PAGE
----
Procrastination is something that prevents most of us from doing what we want because there’s always something seemingly more interesting to do. Kevin advises us on how to tackle procrastination. Start with the mini habit a day, in this case, writing for 10-minutes daily and then challenge yourself to do it for 28 days. There is a large probability that after 28 days, starting with 10-mimutes daily won’t be so difficult.

The last couple of chapters in this section teach us how to build a habit using a bit of information about how our brain works. Most especially we are adviced to develop a habit to start the writing. The following can help:

  • Cue: a cue is something that triggers the performance of a habit.
  • Routine: this is the habit itself.
  • Reward: how your brain learns about whether the habit is worth reinforcing.

Kevin takes the time to explain the brain science behind this but from a practical perspective. You can use this by creating a trigger that motivates you to write (cue), then do the writing (routine) and finally if you do the writing long enough and it becomes a habit, the brain doesn’t it see as a chore any more (reward).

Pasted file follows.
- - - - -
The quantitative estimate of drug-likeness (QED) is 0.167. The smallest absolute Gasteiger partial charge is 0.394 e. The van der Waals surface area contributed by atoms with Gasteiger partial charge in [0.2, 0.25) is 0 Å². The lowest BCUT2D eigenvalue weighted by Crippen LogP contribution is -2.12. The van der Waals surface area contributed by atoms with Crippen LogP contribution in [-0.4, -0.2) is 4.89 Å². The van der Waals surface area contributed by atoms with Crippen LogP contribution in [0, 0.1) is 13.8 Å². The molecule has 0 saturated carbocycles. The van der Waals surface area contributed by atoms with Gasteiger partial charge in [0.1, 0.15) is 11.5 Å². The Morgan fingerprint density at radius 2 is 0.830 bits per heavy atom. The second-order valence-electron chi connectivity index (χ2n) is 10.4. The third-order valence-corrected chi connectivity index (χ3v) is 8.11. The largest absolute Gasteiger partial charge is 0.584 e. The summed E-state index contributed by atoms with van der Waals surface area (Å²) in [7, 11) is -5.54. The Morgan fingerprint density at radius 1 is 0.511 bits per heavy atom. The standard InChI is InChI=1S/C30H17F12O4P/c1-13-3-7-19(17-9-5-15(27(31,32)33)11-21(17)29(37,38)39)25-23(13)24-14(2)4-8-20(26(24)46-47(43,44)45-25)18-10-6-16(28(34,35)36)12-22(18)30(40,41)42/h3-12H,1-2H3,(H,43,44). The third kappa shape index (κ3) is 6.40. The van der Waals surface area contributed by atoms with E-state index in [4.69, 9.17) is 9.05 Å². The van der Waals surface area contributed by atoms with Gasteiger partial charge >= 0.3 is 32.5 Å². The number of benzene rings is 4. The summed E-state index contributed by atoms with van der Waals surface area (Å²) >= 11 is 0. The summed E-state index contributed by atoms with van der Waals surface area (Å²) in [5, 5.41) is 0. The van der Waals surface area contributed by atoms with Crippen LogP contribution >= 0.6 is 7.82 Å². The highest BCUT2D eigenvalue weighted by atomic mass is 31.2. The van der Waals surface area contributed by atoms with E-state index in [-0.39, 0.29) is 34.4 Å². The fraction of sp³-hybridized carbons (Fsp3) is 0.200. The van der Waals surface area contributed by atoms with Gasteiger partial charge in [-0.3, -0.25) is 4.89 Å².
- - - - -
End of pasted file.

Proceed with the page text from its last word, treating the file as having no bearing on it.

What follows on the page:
To start writing or do the thing that you want to do, create a trigger that makes you start, that trigger can be as simple as an alarm, or your evening tea time which corresponds with your writing time. Start the writing and the reward will be the feeling of satisfaction you get from having completed your daily 10-minutes and of course your growing word count. One way to reinforce the reward is to record your daily word count. That practice of recording your word count and seeing it causes you to have a positive feeling of pleasure which is a great reward to motivate you to carry on writing for 10-minutes.


Part 1 was about developing the habit, this part of the book is about putting the habit into practice. There are 13 chapters in this section. Here are their titles:

  • Chapter 8 – Introduction
  • Chapter 9 – Making it easy
  • Chapter 10 – Your writing environment
  • Chapter 11 – It’s all about timing